Similarly, to provide the Norse example, if you could have pointed out a clearly fictional work that references Norse mythology, such as Marvel's comic books, that would work as an example.


I posted about this to my Facebook page and someone quipped that this would scuttle all of the Star Wars answers. I took it for the joke it was at first... and then realized there's some truth to it. There are people putting Jedi down as their religion. And while I haven't met someone who takes the works of Lucas as literal gospel, I have a friend who survived an otakukin cult where the members believed themselves to be reincarnations of Final Fantasy characters, so it's not out of the question.

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    You were right to do that under the current policy, however I'd like to make an argument for the status of ancient mythology as religion. I'll gather some info and post an answer in the policy thread. – Ram Sep 23 '16 at 11:46
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    I think it's important to note that Jediism, while started from Star Wars, as a religon does not focus on the myth and fiction found in Star Wars. Therefore none of the Star Wars questions or answers could be cited as religious. – Matthew Green Sep 30 '16 at 14:03
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The problem with the question on meta being cited by Null as defining our policy, is that the answer that has been accepted seems controversial, with a score of 3 by way of 26 up and 23 down votes, while another answer has the much higher score of 20 and seems almost unanimous, with 24 up and only 4 down votes.

The accepted answer states:

Any answer which states (or even strongly implies) that a religious work is a work of fiction should be immediately flagged for moderator attention, pending deletion.

The highest scoring answer concludes:

By either metric most answers that treat religious texts (regardless whether they're Judeo-Christian, Islamic, Hindu, Shinto, Buddhist, Druidic, Pagan, Ancient Roman, Ancient Greek etc....) are simply not providing a good answer, and I'd expect them to get the same response as using Time Cube as a scientific source on Physics.SE - it's just not on topic. Downvote and move on.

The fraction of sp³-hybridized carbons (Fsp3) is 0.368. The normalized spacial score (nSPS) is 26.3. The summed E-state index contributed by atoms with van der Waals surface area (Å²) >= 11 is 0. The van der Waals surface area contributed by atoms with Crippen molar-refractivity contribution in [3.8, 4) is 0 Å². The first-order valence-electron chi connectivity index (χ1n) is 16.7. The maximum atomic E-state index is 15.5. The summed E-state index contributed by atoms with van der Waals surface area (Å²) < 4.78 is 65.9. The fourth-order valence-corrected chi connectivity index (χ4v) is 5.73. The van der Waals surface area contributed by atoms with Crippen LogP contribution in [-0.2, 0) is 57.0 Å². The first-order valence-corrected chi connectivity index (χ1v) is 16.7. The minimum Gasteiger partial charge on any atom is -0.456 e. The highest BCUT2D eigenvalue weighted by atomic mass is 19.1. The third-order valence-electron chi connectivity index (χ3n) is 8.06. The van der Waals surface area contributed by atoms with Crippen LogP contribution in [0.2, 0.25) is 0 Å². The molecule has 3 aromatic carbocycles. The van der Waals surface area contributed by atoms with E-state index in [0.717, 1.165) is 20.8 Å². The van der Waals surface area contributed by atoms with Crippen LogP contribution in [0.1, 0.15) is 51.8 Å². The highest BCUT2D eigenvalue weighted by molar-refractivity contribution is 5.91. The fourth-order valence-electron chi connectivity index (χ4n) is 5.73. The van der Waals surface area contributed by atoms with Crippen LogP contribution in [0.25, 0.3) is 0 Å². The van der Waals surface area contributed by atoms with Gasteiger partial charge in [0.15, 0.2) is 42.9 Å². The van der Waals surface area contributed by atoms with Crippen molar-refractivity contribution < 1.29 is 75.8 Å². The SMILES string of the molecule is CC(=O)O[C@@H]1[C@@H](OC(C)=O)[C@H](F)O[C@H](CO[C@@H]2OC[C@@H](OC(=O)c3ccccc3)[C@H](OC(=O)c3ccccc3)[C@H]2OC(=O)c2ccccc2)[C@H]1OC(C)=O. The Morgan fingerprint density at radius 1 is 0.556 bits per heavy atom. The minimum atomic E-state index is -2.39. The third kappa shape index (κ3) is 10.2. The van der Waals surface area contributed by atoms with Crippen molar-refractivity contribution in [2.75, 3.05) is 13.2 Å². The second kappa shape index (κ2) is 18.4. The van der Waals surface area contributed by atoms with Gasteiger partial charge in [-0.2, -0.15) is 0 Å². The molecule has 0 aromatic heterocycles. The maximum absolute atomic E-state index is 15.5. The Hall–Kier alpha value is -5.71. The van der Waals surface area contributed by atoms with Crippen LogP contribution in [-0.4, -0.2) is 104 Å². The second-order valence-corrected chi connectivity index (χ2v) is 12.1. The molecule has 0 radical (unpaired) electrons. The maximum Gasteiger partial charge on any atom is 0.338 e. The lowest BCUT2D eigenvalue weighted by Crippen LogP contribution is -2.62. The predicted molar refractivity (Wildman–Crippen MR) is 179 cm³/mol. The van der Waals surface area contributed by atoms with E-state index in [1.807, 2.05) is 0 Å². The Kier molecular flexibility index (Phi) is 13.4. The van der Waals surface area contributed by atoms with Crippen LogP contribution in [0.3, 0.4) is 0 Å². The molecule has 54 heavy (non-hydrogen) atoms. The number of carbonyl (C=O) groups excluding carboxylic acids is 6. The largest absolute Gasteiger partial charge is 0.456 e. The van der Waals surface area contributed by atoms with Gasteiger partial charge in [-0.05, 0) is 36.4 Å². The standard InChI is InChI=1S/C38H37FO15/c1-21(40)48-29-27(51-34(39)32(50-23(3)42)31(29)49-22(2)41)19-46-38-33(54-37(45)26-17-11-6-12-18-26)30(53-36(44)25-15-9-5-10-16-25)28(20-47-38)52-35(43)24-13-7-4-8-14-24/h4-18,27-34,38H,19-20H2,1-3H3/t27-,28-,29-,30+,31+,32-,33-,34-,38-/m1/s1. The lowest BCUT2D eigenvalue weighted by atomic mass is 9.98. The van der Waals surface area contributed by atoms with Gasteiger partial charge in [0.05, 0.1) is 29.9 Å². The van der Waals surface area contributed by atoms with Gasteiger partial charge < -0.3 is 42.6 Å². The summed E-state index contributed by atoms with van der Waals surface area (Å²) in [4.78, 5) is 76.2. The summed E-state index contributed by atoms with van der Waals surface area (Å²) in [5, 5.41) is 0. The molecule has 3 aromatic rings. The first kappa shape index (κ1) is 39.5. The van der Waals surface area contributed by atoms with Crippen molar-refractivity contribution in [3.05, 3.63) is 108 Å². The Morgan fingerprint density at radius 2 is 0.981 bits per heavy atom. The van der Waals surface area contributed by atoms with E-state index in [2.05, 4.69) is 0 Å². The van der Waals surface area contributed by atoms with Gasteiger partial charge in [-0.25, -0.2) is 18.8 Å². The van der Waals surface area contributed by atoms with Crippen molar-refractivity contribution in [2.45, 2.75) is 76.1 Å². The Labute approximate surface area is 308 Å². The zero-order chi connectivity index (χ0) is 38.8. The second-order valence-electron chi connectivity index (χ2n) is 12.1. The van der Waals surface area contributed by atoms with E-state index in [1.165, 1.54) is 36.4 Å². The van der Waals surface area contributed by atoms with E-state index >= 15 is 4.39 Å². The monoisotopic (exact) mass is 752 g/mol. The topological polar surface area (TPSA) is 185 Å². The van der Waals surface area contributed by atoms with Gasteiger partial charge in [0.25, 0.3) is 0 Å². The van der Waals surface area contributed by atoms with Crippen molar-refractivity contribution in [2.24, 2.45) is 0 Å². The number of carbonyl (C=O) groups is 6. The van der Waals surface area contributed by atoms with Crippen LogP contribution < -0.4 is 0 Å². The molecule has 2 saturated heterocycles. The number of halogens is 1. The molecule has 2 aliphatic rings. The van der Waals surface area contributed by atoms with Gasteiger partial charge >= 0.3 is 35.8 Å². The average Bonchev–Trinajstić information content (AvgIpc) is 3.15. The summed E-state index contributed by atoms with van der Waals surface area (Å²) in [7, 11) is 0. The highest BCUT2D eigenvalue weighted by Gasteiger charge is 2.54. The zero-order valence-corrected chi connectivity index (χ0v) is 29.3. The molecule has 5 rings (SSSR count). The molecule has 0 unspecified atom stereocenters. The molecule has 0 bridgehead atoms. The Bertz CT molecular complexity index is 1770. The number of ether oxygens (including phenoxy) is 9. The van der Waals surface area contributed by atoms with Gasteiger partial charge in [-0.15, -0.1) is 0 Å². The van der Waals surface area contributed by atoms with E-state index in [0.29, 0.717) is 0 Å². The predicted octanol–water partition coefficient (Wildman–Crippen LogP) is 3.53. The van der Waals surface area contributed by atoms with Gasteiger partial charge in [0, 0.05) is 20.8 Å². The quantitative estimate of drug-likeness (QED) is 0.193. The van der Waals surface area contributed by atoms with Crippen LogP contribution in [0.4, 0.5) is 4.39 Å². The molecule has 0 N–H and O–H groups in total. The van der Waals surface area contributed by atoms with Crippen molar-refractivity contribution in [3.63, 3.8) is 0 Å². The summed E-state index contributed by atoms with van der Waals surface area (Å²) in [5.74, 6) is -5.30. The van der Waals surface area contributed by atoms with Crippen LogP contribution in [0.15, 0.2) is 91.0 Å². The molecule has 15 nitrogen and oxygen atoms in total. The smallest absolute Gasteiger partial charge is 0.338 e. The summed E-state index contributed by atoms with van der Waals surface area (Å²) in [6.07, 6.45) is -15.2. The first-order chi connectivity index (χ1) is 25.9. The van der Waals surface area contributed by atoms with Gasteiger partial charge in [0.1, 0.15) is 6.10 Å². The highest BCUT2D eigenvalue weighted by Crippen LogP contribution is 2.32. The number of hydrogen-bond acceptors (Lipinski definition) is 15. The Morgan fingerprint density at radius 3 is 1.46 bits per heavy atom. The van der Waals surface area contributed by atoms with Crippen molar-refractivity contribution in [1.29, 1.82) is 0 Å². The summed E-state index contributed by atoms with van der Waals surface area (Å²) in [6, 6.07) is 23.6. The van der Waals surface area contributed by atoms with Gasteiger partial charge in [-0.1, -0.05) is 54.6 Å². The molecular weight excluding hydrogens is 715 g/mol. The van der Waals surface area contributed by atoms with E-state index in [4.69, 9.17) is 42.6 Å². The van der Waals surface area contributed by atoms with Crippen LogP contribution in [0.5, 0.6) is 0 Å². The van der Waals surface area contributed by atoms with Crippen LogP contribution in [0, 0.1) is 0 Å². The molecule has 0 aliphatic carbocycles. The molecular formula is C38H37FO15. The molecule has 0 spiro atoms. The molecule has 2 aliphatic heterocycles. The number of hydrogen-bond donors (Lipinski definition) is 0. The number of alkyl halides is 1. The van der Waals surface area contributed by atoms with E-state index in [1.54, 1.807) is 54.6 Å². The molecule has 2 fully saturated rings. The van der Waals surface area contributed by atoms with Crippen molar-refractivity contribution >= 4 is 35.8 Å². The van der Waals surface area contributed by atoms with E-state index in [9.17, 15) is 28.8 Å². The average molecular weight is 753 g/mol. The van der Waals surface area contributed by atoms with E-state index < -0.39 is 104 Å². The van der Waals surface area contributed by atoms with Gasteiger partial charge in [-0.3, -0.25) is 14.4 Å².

As per the accepted answer, the answer didn't state that a religious work is a work of fiction. A case could be made for implying so, but a simple edit would've fixed that.
As per the highest voted answer, it may not have provided a good answer, but voting would've solved that.


So no, the answer should not have been deleted, should possibly have been edited (either by the OP or someone else), and should have been left open to vote on.

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    It doesn't matter that the accepted answer is controversial; the highest-scoring answer is the one that reflects consensus. Which is why I think that the highest-scoring answer should always be accepted on policy discussion questions (though it seems you disagree :-) ) – Rand al'Thor Sep 23 '16 at 12:21
  • @Randal'Thor I've corrected that. – SQB Sep 23 '16 at 13:18
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    A "simple edit" to make sure the answer wasn't implying that a religious work is fiction would render it not an answer since the question is looking for a fictional source. It would be deleted either way. Furthermore, the highest voted answer to the policy question says to delete posts that are flagged, which this one was. – Null Sep 23 '16 at 14:05
  • @Null As discussed in chat, that is not what "not an answer" means. Also, I don't think the highest voted answer advocates deleting without evaluating the flag. – SQB Sep 23 '16 at 15:19
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    I still find it intriguing that my answer is so controversial when the next most popular answer is basically identical, at least in its conclusion. – Valorum Sep 23 '16 at 15:34
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    @SQB Your comments in chat indicate that you think this answer made an attempt to answer the question. However, I don't think that answering a question looking for a fictional source with a non-fictional source can be considered an "attempt" at answering the question. That's like someone on SO asking for help implementing an algorithm in Java and getting an answer on how to implement it in Python -- the answer is totally useless to the asker because the answer is violating the conditions of the question by answering in a different programming language. – Null Sep 23 '16 at 16:02